Inside the Iron Closet
On Tuesday, May 12, two women attempted, in the face of almost certain failure, to become the first same sex-couple in Russia to legally marry. LGBT rights activists, as well as the gay community in Russia, have been met with antipathy and hostility in the past so, it came as little surprise to the two when their request was denied. Not only have activists been violently attacked, according to the New York Times, state officials have assigned the gay community blame for the spread of HIV. Instead of receiving a marriage license yesterday, the couples’ attention was directed to Article 12 of the family codex, which specifically articulates that marriage is only legally sanctioned between a man and a woman. The pair will be appealing the outcome.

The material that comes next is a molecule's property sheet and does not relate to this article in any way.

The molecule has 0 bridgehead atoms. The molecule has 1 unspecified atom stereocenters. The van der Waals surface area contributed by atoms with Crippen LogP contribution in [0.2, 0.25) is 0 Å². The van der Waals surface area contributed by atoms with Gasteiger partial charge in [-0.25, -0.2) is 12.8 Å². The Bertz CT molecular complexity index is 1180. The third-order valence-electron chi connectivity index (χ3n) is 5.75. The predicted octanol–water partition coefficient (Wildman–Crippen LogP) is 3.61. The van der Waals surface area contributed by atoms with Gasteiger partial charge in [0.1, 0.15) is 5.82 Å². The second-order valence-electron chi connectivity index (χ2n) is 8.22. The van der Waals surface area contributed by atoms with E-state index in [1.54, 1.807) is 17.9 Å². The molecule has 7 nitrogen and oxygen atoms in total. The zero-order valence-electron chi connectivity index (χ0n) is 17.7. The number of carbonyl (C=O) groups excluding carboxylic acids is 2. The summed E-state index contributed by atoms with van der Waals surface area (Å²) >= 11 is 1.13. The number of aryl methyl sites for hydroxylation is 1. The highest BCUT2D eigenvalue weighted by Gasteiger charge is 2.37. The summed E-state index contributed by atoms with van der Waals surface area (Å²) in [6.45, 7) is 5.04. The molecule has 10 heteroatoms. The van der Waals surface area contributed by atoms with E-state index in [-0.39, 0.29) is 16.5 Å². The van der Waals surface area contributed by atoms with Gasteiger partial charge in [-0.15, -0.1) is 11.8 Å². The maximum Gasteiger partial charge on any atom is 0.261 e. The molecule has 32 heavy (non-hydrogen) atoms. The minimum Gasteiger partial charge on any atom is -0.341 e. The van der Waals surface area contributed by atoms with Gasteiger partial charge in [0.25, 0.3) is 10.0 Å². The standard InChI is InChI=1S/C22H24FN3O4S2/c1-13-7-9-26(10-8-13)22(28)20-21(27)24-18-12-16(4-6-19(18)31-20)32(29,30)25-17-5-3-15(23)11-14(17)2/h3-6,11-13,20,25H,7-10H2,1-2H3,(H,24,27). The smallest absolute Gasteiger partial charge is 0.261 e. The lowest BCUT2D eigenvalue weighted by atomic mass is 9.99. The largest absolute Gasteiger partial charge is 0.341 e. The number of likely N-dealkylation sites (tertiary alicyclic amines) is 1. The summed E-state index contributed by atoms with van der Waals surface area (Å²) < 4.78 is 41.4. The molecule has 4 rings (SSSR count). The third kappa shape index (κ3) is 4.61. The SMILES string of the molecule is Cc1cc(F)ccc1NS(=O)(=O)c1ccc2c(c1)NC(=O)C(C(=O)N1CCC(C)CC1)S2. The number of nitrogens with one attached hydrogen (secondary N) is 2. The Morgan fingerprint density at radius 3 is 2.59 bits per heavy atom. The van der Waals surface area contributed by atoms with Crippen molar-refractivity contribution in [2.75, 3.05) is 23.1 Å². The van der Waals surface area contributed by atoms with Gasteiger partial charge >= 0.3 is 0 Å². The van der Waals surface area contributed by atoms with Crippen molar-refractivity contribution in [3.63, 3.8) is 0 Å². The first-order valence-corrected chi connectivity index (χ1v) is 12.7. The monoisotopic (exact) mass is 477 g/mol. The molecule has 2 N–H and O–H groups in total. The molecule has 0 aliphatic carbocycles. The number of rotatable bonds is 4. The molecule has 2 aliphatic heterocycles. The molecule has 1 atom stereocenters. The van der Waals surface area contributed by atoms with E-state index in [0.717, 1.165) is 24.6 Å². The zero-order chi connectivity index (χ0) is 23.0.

One might ask why, in the face of such antagonism, these women would make such a bold statement of political protest. However, this move was not meant to serve as one isolated statement but rather as the pretext to a much bigger effort on the part of LGBT rights activists in Russia. They were helping to construct the political opportunity for a protest set to take place in Moscow on Saturday in conjunction with the Eurovision final, which will take place in the same city. The two women, along with many others, are employing protest politics to combat the state’s influence on an area of the social life not historically seen as political. While the LGBT community of Russia is not likely to achieve legal equality through this one collective action, there is still much they can hope to achieve. David S. Meyer explains, “Movement activists aspire to change not only specific policies but also broad cultural and institutional structures; they therefore can affect far more than their explicitly articulated targets.” So, while policy changes may still be a long way off for Moscow, the participants in such protests are taking major strides in the transformation of the Russian social and political culture.